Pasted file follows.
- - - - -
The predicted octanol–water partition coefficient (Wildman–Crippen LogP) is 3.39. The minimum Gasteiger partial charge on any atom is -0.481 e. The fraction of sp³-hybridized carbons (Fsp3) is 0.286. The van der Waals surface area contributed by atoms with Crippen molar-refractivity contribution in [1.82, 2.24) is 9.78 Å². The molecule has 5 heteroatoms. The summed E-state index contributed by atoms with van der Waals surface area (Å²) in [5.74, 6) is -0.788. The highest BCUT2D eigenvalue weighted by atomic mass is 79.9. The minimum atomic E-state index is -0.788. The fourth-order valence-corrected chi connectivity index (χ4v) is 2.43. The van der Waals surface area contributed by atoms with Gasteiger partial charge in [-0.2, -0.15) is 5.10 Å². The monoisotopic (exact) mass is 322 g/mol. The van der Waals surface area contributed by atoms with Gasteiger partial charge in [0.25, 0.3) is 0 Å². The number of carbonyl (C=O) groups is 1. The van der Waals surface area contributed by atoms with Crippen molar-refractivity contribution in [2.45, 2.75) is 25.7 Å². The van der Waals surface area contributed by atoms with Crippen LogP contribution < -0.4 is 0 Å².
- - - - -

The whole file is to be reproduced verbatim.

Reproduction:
The predicted octanol–water partition coefficient (Wildman–Crippen LogP) is 3.39. The minimum Gasteiger partial charge on any atom is -0.481 e. The fraction of sp³-hybridized carbons (Fsp3) is 0.286. The van der Waals surface area contributed by atoms with Crippen molar-refractivity contribution in [1.82, 2.24) is 9.78 Å². The molecule has 5 heteroatoms. The summed E-state index contributed by atoms with van der Waals surface area (Å²) in [5.74, 6) is -0.788. The highest BCUT2D eigenvalue weighted by atomic mass is 79.9. The minimum atomic E-state index is -0.788. The fourth-order valence-corrected chi connectivity index (χ4v) is 2.43. The van der Waals surface area contributed by atoms with Gasteiger partial charge in [-0.2, -0.15) is 5.10 Å². The monoisotopic (exact) mass is 322 g/mol. The van der Waals surface area contributed by atoms with Gasteiger partial charge in [0.25, 0.3) is 0 Å². The number of carbonyl (C=O) groups is 1. The van der Waals surface area contributed by atoms with Crippen molar-refractivity contribution in [2.45, 2.75) is 25.7 Å². The van der Waals surface area contributed by atoms with Crippen LogP contribution < -0.4 is 0 Å².